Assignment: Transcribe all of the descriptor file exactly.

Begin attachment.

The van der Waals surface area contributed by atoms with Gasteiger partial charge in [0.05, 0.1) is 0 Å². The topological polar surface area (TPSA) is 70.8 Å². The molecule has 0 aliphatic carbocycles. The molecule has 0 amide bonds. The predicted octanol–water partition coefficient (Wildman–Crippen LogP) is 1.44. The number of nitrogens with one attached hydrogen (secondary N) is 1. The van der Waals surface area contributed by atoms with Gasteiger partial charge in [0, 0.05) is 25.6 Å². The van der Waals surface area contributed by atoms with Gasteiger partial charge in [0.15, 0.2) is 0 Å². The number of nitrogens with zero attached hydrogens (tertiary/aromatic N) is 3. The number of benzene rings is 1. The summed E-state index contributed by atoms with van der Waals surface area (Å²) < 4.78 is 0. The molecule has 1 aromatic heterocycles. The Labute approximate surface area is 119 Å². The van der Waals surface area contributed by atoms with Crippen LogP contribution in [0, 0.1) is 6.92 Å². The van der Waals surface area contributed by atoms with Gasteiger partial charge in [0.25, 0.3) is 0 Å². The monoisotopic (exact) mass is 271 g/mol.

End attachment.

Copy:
The van der Waals surface area contributed by atoms with Gasteiger partial charge in [0.05, 0.1) is 0 Å². The topological polar surface area (TPSA) is 70.8 Å². The molecule has 0 aliphatic carbocycles. The molecule has 0 amide bonds. The predicted octanol–water partition coefficient (Wildman–Crippen LogP) is 1.44. The number of nitrogens with one attached hydrogen (secondary N) is 1. The van der Waals surface area contributed by atoms with Gasteiger partial charge in [0, 0.05) is 25.6 Å². The van der Waals surface area contributed by atoms with Gasteiger partial charge in [0.15, 0.2) is 0 Å². The number of nitrogens with zero attached hydrogens (tertiary/aromatic N) is 3. The number of benzene rings is 1. The summed E-state index contributed by atoms with van der Waals surface area (Å²) < 4.78 is 0. The molecule has 1 aromatic heterocycles. The Labute approximate surface area is 119 Å². The van der Waals surface area contributed by atoms with Crippen LogP contribution in [0, 0.1) is 6.92 Å². The van der Waals surface area contributed by atoms with Gasteiger partial charge in [0.25, 0.3) is 0 Å². The monoisotopic (exact) mass is 271 g/mol.